Since its opening in 1899 as Northern Illinois State Normal School, the purpose of educating teachers has been central to the mission of Northern Illinois University.
At NIU, educator licensure is distributed among four of the seven colleges — a unique model that ensures that all teaching candidates are not only provided with a solid grounding in educational theory and methodology, but are also given the opportunity to develop a depth and breadth of knowledge in their subject areas.
The College of Liberal Arts and Sciences (CLAS) provides programs leading to Illinois Type 09 (Grades 6-12) licensure in the eight subject areas listed on the right hand side of this page. All licensure programs in the College of Liberal Arts and Sciences are currently designed to meet the state requirements for a middle school endorsement as well. Educator licensure programs in Illinois are undergoing revision - the new requirements will be posted as soon as they are available.
In general, secondary licensure is earned through completion of an approved program with a major in the field the candidate wishes to teach, as well as a number of courses focusing on educational philosophy, psychology, and pedagogy. Program advisors guide candidates through their departments' specific licensure requirements.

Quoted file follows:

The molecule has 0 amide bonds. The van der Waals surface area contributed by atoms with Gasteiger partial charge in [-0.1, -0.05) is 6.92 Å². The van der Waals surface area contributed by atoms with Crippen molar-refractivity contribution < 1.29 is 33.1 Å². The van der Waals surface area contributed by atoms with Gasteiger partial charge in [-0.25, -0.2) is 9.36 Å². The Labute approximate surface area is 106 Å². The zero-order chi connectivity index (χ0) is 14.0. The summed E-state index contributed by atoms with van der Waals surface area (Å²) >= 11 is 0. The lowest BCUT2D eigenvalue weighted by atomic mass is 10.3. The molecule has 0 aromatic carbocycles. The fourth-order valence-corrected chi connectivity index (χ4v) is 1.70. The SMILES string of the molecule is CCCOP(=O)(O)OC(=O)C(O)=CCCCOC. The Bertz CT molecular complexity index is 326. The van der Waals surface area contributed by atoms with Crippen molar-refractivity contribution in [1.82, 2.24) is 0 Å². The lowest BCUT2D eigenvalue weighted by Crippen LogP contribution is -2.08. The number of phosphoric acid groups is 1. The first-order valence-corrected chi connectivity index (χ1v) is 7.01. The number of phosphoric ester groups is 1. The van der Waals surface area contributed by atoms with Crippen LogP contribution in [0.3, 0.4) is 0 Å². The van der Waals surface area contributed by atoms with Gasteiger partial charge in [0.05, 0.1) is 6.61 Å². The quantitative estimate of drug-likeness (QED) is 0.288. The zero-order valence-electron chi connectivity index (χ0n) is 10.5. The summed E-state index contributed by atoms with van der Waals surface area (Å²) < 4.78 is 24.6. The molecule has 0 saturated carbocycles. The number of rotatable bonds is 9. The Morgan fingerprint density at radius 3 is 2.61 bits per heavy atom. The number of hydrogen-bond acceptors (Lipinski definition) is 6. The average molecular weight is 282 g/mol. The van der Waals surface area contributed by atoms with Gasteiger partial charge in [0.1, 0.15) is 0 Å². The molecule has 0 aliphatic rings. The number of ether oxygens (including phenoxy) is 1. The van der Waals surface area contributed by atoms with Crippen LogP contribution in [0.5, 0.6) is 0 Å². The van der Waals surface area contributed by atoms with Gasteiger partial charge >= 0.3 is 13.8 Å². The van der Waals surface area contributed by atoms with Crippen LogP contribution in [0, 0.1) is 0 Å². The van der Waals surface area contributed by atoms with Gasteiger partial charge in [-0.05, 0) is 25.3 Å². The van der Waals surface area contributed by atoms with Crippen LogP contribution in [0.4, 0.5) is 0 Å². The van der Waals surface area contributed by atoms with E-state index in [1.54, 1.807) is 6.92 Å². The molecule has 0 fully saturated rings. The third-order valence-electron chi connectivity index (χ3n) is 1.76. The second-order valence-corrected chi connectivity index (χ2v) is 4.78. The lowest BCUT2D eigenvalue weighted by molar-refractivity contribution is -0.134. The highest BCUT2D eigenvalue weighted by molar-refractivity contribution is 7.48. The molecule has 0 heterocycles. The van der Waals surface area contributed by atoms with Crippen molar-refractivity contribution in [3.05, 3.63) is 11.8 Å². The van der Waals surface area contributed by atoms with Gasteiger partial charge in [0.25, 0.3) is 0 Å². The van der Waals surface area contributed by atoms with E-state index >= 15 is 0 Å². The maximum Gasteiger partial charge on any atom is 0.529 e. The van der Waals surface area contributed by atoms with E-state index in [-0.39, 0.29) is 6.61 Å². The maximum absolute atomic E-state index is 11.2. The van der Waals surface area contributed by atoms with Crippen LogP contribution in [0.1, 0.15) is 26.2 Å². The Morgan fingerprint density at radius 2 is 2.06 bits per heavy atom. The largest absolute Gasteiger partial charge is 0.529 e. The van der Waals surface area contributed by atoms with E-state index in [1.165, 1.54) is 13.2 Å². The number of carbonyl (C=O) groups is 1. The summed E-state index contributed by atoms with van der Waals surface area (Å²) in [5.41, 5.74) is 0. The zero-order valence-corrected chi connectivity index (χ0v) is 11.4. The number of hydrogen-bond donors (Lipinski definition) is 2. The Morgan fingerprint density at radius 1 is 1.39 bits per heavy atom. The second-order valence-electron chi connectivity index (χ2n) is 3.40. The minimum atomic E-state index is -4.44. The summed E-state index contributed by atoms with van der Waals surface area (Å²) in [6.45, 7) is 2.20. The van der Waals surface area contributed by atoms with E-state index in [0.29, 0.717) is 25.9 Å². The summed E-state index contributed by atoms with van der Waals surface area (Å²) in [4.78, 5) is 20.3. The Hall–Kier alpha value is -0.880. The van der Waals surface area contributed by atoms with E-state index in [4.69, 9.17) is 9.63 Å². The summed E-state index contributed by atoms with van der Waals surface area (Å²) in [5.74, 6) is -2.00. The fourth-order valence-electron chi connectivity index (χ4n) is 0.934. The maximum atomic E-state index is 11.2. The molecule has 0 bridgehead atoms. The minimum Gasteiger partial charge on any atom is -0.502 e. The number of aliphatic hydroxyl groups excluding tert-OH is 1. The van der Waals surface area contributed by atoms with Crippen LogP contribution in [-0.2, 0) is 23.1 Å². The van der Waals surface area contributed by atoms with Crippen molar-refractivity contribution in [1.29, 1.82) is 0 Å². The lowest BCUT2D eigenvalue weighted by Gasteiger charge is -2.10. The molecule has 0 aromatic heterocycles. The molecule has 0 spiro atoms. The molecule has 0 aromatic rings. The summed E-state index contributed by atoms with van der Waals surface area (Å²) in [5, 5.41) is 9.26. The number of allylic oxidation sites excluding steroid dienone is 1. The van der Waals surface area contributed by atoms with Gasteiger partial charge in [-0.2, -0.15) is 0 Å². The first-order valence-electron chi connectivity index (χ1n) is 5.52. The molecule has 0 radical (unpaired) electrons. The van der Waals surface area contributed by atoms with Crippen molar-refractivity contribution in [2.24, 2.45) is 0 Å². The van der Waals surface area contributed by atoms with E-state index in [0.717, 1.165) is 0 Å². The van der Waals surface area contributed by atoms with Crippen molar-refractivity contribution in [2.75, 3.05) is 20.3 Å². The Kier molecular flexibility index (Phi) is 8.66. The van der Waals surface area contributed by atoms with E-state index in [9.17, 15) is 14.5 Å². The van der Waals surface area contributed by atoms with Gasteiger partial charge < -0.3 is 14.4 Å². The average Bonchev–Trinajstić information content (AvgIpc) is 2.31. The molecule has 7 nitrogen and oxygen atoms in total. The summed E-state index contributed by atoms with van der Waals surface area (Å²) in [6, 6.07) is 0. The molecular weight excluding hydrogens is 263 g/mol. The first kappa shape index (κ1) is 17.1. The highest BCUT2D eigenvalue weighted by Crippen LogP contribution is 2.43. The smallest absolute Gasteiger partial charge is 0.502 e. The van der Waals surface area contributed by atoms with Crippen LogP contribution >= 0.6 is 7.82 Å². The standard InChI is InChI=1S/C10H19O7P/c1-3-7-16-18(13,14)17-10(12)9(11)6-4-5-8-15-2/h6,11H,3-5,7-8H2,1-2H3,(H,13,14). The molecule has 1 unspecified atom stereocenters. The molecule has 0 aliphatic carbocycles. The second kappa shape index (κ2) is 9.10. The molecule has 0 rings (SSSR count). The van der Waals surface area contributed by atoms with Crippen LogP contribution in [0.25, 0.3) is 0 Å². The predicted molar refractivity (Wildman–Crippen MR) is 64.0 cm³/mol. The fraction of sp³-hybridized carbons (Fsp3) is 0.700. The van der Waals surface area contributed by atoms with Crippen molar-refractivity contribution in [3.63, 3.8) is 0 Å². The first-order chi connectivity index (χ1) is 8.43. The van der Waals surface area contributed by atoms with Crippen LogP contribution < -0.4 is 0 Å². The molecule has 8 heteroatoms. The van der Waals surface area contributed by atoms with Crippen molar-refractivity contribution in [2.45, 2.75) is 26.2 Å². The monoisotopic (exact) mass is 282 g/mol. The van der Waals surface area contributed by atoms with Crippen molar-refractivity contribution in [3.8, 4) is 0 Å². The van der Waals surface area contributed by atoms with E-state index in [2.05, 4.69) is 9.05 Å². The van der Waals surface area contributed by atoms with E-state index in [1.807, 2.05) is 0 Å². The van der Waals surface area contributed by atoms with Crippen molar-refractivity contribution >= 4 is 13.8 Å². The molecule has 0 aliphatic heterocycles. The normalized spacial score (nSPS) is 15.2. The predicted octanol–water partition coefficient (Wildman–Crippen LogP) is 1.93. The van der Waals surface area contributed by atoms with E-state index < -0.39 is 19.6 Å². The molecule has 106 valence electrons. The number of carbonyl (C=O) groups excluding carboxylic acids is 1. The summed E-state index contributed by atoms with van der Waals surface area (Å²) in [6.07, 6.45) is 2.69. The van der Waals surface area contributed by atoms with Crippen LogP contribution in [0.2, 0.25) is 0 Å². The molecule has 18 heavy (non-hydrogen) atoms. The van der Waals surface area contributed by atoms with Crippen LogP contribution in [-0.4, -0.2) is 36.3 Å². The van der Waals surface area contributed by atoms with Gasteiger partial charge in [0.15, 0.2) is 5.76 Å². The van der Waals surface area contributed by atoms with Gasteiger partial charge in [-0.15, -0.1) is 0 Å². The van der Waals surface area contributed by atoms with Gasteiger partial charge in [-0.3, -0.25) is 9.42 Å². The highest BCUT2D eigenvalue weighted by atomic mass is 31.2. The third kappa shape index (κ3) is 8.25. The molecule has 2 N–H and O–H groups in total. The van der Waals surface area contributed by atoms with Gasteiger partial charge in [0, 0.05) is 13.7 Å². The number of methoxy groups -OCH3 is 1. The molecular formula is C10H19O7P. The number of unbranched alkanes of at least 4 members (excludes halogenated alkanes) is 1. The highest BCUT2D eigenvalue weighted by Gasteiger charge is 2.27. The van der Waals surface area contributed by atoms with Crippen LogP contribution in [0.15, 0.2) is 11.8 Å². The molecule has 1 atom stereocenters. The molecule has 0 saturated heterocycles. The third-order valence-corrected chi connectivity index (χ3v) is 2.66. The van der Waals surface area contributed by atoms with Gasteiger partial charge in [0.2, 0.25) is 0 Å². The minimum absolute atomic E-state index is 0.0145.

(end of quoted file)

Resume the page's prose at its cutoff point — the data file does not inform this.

Educator licensure candidates in CLAS complete at least 130 hours of clinical experience in high schools and middle schools before they begin their student teaching semesters. These hours are completed in conjunction with clinical courses, during which candidates discuss their experiences in the schools with experienced educators and their peers, and complete assignments based upon their clinical visits. These courses provide candidates with extensive practical experience working with students in a variety of instructional settings and learning environments.
As the culmination of their rigorous program of study, educator candidates complete a semester of student teaching under the guidance of experienced cooperating teachers in the secondary schools. After an initial phase-in period, student teachers assume all of the responsibilities of their cooperating teachers. Our student teachers are placed at schools all over the northern Illinois area (we work with hundreds of schools and districts) and receive visits approximately every two weeks by their university supervisors.
After completing student teaching, our candidates can establish a credential file, have their resumes and cover letters reviewed, participate in practice interviews, and attend educator job fairs through NIU's Career Services. They will also benefit from the extensive network of NIU alumni currently serving as teachers and administrators in school districts throughout the state (one in four district superintendents in Illinois is a graduate of NIU).